Elaine Chao, soon to be the 18th U.S. States Secretary of Transportation, pending confirmation, outlined her top priorities and challenges for her new role. Chao filled out a questionnaire (PDF) for the U.S. Senate Committee on Commerce, Science, & Transportation that was released to the public Dec. 20. In it are some clues about how she will lead the Department of Transportation (DOT).
Citing her tenure as the Secretary of Labor under President George W. Bush, Chao said that her goal is to “cultivate a collaborative and open management environment.” This starts with the department fulfilling its responsibility to “identify, recruit and hire the best people possible.”
One question asked directly about the top three challenges the department will face while Chao is at the helm of the agency.
Chao lists her top priority for the new administration as responsible planning and management of resources. This includes several actions:
President-elect Donald Trump campaigned vigorously on improving America’s crumbling infrastructure.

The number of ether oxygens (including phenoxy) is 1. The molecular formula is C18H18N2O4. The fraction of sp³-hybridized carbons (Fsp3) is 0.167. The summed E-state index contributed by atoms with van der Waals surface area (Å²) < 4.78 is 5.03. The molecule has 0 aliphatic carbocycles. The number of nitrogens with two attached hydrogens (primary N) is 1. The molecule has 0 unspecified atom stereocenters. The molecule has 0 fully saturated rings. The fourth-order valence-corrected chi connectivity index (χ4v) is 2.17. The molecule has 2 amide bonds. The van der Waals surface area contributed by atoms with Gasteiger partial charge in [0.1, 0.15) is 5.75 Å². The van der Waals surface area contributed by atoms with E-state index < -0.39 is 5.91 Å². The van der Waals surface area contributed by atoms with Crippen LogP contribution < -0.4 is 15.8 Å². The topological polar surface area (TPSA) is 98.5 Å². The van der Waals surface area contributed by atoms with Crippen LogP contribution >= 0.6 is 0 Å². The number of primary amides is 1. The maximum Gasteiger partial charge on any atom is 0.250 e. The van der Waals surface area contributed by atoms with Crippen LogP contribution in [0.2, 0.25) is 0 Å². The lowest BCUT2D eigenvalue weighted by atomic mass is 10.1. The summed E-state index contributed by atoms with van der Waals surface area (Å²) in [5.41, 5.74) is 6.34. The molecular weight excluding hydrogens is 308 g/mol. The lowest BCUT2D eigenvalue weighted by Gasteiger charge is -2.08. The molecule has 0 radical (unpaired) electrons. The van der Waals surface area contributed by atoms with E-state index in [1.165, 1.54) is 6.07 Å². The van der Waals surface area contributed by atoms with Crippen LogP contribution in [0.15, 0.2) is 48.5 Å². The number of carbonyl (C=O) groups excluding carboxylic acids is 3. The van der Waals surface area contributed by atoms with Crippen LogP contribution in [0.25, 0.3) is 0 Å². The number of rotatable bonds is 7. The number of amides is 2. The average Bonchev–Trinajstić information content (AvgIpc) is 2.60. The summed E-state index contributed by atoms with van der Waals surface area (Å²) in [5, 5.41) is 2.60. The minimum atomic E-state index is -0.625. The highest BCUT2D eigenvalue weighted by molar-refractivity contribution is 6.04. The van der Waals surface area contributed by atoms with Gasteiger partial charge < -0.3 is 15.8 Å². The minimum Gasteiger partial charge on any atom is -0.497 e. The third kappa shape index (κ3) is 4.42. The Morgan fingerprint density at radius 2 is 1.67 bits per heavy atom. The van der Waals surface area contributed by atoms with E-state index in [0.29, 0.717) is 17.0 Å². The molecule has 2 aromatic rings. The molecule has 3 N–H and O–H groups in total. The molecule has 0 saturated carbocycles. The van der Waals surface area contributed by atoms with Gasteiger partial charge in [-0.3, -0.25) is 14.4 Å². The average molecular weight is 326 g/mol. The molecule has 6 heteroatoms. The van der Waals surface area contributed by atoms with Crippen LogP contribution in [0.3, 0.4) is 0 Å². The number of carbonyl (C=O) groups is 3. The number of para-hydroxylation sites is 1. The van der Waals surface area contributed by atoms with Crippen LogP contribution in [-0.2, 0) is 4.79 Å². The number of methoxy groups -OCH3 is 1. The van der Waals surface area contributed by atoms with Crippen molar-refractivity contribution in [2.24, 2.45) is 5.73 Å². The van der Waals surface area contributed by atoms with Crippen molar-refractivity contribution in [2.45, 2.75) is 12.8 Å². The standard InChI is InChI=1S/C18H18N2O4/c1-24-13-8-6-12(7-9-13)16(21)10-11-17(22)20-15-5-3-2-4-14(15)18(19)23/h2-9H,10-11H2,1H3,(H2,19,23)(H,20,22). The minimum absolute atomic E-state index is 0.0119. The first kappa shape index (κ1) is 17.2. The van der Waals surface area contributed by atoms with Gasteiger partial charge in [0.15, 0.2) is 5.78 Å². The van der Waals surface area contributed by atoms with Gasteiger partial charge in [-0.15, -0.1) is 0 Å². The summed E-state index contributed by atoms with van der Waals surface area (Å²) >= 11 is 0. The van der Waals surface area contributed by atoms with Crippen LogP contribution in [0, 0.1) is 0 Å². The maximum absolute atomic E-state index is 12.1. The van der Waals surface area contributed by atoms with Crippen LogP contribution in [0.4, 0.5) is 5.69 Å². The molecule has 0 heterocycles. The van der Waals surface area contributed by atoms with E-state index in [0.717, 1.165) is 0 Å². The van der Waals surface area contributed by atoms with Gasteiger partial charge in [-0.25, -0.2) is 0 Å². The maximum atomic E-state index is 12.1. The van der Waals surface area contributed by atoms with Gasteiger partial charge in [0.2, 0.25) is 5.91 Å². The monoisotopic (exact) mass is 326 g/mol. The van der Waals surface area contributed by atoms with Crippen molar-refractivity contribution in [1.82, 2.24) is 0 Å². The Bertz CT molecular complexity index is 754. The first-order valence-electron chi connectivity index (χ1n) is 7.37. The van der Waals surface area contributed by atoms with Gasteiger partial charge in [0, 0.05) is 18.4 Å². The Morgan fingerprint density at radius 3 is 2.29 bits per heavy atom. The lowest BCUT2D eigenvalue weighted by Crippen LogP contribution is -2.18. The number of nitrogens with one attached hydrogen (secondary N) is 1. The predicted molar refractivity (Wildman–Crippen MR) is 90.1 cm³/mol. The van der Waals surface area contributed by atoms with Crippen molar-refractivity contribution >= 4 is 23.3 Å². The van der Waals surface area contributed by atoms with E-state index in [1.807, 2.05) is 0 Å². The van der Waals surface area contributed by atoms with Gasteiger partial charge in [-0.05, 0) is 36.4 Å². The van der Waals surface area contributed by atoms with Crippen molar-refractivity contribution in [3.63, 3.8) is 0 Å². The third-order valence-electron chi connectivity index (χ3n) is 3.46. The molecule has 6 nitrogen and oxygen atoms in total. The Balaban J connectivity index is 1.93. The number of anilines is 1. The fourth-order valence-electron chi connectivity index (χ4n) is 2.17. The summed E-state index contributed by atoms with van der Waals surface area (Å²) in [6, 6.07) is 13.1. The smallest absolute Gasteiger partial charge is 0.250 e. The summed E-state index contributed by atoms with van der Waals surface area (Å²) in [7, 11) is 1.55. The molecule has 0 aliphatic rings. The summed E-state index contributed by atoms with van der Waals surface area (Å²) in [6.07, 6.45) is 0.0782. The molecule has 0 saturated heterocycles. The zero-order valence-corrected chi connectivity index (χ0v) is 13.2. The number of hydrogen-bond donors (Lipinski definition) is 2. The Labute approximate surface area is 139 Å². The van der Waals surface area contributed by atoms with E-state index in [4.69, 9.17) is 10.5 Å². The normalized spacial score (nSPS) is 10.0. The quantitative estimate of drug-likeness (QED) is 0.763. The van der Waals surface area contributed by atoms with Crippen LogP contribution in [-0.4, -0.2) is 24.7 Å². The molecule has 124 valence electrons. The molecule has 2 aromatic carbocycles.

The only one to fix the infrastructure of our country is me - roads, airports, bridges. I know how to build, pols only know how to talk!— Donald J. Trump (@realDonaldTrump) May 13, 2015
Chao will be charged with installing his purported $1 trillion infrastructure proposal (PDF), which according to a Washington Post analysis, “doesn’t directly fund new roads, bridges, water systems or airports. … Instead, Trump’s plan provides tax breaks to private-sector investors who back profitable construction projects.“
Chao also indicated that construction projects will need to be approved, “with or without a new infusion of funds. …” This line suggests that she may have to find a workaround if Congress is unable to approve an infrastructure spending package. One strategy offered by Chao would be discovering ways to "expedite the process of making repairs" and "decreasing the regulatory burdens."
Her last priority for the agency is to “strive for equity between urban and rural areas, among different modes of transportation.” Cities are referred to as transportation innovation centers for their ability to test car-sharing programs and vehicle-to-infrastructure communication. Chao will work on making sure less-populated areas will be able to share in the benefit of technology innovation.